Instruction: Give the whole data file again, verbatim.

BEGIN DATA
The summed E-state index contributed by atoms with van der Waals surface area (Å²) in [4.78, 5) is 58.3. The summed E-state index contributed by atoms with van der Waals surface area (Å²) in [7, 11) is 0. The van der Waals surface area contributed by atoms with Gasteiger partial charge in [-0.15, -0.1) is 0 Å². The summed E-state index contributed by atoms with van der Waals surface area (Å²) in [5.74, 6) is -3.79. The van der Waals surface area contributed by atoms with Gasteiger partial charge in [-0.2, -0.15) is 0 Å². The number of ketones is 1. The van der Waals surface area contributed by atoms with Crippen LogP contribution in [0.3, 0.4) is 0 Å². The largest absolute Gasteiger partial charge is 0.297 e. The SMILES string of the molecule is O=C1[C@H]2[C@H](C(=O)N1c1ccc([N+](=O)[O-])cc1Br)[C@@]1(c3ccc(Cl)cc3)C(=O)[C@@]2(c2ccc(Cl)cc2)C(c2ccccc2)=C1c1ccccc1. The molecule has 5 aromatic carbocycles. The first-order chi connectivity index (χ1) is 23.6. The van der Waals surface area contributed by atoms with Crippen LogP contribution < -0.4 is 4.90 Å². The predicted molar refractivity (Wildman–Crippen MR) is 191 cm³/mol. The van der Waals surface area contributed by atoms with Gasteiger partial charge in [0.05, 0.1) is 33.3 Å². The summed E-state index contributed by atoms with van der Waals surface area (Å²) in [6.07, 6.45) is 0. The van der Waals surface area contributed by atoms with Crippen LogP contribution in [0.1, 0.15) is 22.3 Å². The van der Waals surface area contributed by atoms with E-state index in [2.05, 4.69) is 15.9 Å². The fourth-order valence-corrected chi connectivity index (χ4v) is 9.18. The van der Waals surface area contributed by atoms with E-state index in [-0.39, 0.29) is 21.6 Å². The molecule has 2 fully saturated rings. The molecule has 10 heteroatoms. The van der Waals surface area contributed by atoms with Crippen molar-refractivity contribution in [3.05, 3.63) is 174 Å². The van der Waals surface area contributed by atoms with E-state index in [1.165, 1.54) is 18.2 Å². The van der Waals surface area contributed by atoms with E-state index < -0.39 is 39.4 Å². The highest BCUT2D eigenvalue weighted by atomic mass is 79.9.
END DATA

The summed E-state index contributed by atoms with van der Waals surface area (Å²) in [4.78, 5) is 58.3. The summed E-state index contributed by atoms with van der Waals surface area (Å²) in [7, 11) is 0. The van der Waals surface area contributed by atoms with Gasteiger partial charge in [-0.15, -0.1) is 0 Å². The summed E-state index contributed by atoms with van der Waals surface area (Å²) in [5.74, 6) is -3.79. The van der Waals surface area contributed by atoms with Gasteiger partial charge in [-0.2, -0.15) is 0 Å². The number of ketones is 1. The van der Waals surface area contributed by atoms with Crippen LogP contribution in [0.3, 0.4) is 0 Å². The largest absolute Gasteiger partial charge is 0.297 e. The SMILES string of the molecule is O=C1[C@H]2[C@H](C(=O)N1c1ccc([N+](=O)[O-])cc1Br)[C@@]1(c3ccc(Cl)cc3)C(=O)[C@@]2(c2ccc(Cl)cc2)C(c2ccccc2)=C1c1ccccc1. The molecule has 5 aromatic carbocycles. The first-order chi connectivity index (χ1) is 23.6. The van der Waals surface area contributed by atoms with Crippen LogP contribution < -0.4 is 4.90 Å². The predicted molar refractivity (Wildman–Crippen MR) is 191 cm³/mol. The van der Waals surface area contributed by atoms with Gasteiger partial charge in [0.05, 0.1) is 33.3 Å². The summed E-state index contributed by atoms with van der Waals surface area (Å²) in [6.07, 6.45) is 0. The van der Waals surface area contributed by atoms with Crippen LogP contribution in [0.1, 0.15) is 22.3 Å². The van der Waals surface area contributed by atoms with E-state index in [2.05, 4.69) is 15.9 Å². The fourth-order valence-corrected chi connectivity index (χ4v) is 9.18. The van der Waals surface area contributed by atoms with E-state index in [-0.39, 0.29) is 21.6 Å². The molecule has 2 fully saturated rings. The molecule has 10 heteroatoms. The van der Waals surface area contributed by atoms with Crippen molar-refractivity contribution in [3.05, 3.63) is 174 Å². The van der Waals surface area contributed by atoms with E-state index in [1.165, 1.54) is 18.2 Å². The van der Waals surface area contributed by atoms with E-state index < -0.39 is 39.4 Å². The highest BCUT2D eigenvalue weighted by atomic mass is 79.9.